My buddy Evan moved to NYC about a year ago for Med School. Whenever he can get away from his studies long enough for us to get together, he’s always up for an adventure and will indulge my need to experience new cuisines. I’ve known Evan just about for forever, so when I contacted him about going on an adventure, his first reaction was ‘How about Elmhurst?’ Well yes, I had been meaning to head out to Queens and check out a whole variety of ethnic places, so I responded to his request with a list of some ideas I had in the neighborhood. One of the options I sent over, a Tibetan restaurant called Himalayan Yak, piqued his interest so that’s where we decided to meet.
Getting out to Elmhurst (well, maybe Jackson Heights depending who you ask) ended up being a lot easier and faster than I thought it would be. My apartment is only 2 blocks from the West 4th Street F train and surprisingly, the ride only took 22 minutes from W4th to the Jackson Heights – Roosevelt Ave station. After leaving Manhattan, the F stops once at Roosevelt Island, once in Long Island City, then expresses all the way to my destination stop. It’s great to know how easy it’ll be to explore the rest of my Elmhurst to-do list!
I can’t say I’m particularly experienced with Himalayan food, but I do know just enough to stumble my way through a menu and have a sense of what kind of dishes I should order. For instance, I knew that momos, which are Himalayan dumplings, were a must. Additionally, I knew game meat should be part of the meal along with some curry. After pouring over the menu and consulting Foursquare tips, we decided to order three dishes, focusing on the Tibetan and Nepali specialties.
There is quite a vibrant energy to the bustling Elmhurst neighborhood outside. Inside, however, is quite the opposite. You’ll hear serene Tibetan drum music and smell the soothing odor of incense in the air. Diners chat quietly while the polite, attentive servers shuffle around the restaurant with incredible looking platters of food. It’s definitely nicer and more tranquil in here than I expect or than it even needs to be, which is a pleasant surprise.
While we wait for our food to arrive, I look over the three sauces offered. There’s definitely some heat in there which I’m sure will pair nicely with all three of the dishes. Beyond the heat though, there is deep, bold, complex flavor in every one. I really wish I could bottle each of these up to take home.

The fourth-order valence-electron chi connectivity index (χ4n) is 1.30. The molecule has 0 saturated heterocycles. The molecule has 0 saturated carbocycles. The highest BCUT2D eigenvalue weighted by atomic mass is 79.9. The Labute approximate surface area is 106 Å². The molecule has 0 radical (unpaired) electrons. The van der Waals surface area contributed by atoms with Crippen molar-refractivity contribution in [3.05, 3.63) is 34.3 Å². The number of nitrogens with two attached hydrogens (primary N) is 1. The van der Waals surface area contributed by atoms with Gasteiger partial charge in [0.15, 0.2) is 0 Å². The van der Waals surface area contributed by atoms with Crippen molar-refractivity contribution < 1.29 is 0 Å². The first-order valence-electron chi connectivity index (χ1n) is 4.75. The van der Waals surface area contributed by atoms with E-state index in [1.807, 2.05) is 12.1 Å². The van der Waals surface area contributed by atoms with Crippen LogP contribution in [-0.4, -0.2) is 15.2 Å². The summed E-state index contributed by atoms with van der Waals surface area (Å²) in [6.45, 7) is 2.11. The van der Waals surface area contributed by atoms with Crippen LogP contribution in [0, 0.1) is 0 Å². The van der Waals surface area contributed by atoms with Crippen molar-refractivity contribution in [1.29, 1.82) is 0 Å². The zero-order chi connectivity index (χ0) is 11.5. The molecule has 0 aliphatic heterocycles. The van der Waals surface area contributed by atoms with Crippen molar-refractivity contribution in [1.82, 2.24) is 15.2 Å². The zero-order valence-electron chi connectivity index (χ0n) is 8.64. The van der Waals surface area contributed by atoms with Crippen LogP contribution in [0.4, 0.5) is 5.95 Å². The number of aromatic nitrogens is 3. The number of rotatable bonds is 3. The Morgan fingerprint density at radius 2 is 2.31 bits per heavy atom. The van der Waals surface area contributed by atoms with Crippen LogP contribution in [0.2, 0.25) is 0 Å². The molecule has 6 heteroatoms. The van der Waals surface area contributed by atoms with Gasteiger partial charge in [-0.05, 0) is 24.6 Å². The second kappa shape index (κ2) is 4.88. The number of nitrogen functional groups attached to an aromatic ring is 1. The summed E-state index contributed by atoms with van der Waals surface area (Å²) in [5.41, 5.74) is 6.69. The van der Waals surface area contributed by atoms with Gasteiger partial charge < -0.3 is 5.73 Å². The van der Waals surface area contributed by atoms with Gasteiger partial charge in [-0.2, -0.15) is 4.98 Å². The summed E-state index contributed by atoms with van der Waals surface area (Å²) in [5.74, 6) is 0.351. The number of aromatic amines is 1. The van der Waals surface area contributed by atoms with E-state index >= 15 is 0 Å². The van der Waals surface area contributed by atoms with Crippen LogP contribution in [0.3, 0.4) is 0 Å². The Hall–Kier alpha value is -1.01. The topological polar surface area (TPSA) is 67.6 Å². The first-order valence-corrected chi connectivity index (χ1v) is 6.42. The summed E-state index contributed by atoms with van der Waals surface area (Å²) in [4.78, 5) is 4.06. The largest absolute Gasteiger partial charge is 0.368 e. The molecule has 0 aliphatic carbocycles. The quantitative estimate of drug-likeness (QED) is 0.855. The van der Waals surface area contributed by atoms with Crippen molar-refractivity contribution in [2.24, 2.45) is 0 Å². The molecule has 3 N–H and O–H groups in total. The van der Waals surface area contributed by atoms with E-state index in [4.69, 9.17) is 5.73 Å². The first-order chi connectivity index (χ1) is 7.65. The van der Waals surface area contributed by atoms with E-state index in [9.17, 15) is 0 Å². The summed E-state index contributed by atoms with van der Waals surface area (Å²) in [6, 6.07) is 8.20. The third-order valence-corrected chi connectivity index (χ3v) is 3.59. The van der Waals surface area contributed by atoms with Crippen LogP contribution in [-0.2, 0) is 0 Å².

For our first dish, we tried to order momos filled with buffalo, but we quickly learned that they did not have buffalo meat so we settled on beef filled momos instead. We’re given the option of steamed or pan-fried momos, but from my little knowledge of the cuisine I feel like steamed is the more traditional way to have them so that’s the preparation we order.
They have a relatively thick skin with a large beefy nugget of juicy meat inside. There’s quite a bit of liquid inside, so I shove every entire momo in my mouth to consume them in one bite so that I don’t waste any of that juicy flavor. A swipe of all three tables sauces makes these already delicious dumplings even better.
Another dish we quickly honed in on is located in the Nepali specialty section of the menu. The dish is called Khasi Ko Masu and is described as a “popular Nepali style goat curry served with rice.” We both love tender stewed goat meat and curries, so how could we not try this?
Once the dish arrives, we make beds of white rice to spoon the meat-loaded curry over. I am quite surprised by how liquidy this curry is. I’m used to the much denser, thicker curries in other cuisines. It’s also not spicy at all. It’s delicious, don’t get me wrong, just not really what I expected or am used to when it comes to curry. Once again, the sauces prove invaluable.
The third dish we order comes from the Tibetan section of the menu and is called Shapta and is labeled with two chili pepper symbols. We attempt to order it with yak meat since that is the restaurant’s namesake, but we are told that yak meat is not in season, so they don’t have any. Darn, I was really looking forward to giving yak a shot. We instead order the dish with beef and I’ll admit I was a little scared of how spicy this dish might be due to the chili pepper markings. After the dish arrives and I get to try it, I find that it definitely has some heat, but nothing so extreme that I had to be worried about. The dish is in fact really flavorful and is probably our favorite of the meal. The beef itself is on the firm side, but somehow it works and does not detract from the dish at all. I’d trek back out here for this dish alone.
In conclusion, the food is excellent, filling, and reasonably priced and the restaurant itself is much nicer than expected. I think it would make for a great weekend adventure spot or even an exotic, low-key date night. I’d definitely recommend taking a trip out to Elmhurst to experience this deliciously unique food in such a tranquil and serene environment.
72-20 Roosevelt Ave. Jackson Heights, NY 11372
This Post Has 2 Comments
Pingback: Oktoberfest at NYCWFF 2013 | Winston Wanders
Pingback: Persian Comfort Food in Greenwich Village at Cafe Nadery | Winston Wanders